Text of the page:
Study: Workplace Music Boosts Productivity
By Alex Palmer
July 5, 2012
Managers looking to boost employee productivity might consider investing in a few pairs of headphones. A new study from the research initiative MusicWorks has found that listening to music in the workplace can boost employee productivity and workplace satisfaction across a range of industries.
MusicWorks, a collaboration between UK music licensing groups PPL and PRS for Music, reached out to more than 1,000 small- and medium-business owners and learned that than three-quarters (77 percent) have found that music increases staff morale.
Additionally 65 percent of business owners have found music makes their employees more productive, with 40 percent believing that playing music actually increases sales.
“If you pick the right music it can make your working environment so much better,” says Barney Hooper, of PRS for Music. “I can’t imagine a day without listening to the music and work would be a drag without the radio on in the background.”
The research, released on June 19, found that in certain industries, employees were even more highly impacted by music. For example, 81 percent of retailers believed music boosted staff morale, while 84 percent of owners in the hospitality business said the same. Without music, 25 percent of retailers and 33 percent of hospitality companies would actually lose business, according to these respondents.
“Music provides an effective and adaptable tool for bringing a sense of pleasure and relaxation to the work environment,” music psychologist Vicky Williamson said, in a statement.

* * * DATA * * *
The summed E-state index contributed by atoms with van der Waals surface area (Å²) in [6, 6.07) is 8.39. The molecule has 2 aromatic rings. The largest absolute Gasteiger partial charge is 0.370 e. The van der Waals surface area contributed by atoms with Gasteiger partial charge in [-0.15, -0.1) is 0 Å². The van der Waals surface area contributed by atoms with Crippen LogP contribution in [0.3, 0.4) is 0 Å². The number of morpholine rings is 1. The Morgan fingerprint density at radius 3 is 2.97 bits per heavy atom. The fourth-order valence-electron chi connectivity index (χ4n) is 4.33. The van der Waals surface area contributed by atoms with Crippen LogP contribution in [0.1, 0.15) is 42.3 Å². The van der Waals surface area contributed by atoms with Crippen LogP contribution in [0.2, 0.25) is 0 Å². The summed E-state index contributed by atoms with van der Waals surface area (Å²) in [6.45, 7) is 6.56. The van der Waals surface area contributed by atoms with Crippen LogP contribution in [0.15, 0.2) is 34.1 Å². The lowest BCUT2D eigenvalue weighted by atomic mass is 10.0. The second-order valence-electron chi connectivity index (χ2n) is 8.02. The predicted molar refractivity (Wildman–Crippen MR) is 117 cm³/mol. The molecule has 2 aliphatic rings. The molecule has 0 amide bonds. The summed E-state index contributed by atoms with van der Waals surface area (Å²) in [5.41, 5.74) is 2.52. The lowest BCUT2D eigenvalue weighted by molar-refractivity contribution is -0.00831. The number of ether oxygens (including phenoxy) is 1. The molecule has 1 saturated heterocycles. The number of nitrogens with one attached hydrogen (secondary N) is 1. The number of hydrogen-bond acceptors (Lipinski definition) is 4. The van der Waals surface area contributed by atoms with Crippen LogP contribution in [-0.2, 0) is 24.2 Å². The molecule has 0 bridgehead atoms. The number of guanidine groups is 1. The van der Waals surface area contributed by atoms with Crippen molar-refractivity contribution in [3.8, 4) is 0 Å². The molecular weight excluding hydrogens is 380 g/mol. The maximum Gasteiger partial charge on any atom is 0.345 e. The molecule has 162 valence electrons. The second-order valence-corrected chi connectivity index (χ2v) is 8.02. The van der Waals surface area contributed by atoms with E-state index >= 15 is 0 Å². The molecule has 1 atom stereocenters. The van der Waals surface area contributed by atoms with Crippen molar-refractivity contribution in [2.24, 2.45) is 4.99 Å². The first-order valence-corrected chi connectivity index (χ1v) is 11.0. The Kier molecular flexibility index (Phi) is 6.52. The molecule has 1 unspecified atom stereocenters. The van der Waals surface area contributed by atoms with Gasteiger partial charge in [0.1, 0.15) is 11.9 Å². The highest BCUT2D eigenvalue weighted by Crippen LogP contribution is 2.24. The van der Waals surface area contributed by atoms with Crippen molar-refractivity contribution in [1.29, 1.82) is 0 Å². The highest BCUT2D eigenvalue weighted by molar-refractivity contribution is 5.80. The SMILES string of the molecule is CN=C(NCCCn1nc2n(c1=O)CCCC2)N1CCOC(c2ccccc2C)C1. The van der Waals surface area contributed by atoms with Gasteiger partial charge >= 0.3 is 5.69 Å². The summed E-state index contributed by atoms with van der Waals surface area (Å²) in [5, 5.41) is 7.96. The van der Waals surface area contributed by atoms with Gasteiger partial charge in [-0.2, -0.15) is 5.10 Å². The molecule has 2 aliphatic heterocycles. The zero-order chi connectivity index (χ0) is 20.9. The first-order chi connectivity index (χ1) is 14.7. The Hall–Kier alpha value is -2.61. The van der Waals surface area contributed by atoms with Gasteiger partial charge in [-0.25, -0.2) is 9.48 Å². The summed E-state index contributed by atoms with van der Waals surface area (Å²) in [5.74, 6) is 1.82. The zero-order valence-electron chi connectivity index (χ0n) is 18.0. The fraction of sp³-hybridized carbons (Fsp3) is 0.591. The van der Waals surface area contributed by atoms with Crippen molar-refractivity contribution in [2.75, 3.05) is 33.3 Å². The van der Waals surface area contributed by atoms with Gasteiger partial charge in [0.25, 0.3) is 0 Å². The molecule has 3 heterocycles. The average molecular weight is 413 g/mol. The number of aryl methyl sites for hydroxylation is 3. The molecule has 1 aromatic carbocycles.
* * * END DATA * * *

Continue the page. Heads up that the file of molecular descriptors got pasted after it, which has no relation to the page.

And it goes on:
Taking these findings into account, personal audio merchandise used as incentive rewards, including headphones, iPods, and iTunes gift cards, may offer more than just leisure-time benefits to recipients. In fact, this new research underscores the business benefits and long-term workplace satisfaction music-oriented rewards can provide.
But Hooper emphasizes that choosing the right kind of music is key. While individuals should have the freedom to listen to the music they would like to hear, it must be enjoyed by everyone.
“Heavy rock would not work in the legal department for example,” he said. “Some businesses we spoke with allow their teams to choose the music and have different genres on different days or to create their own playlists to ensure they get the right music that works for them.”
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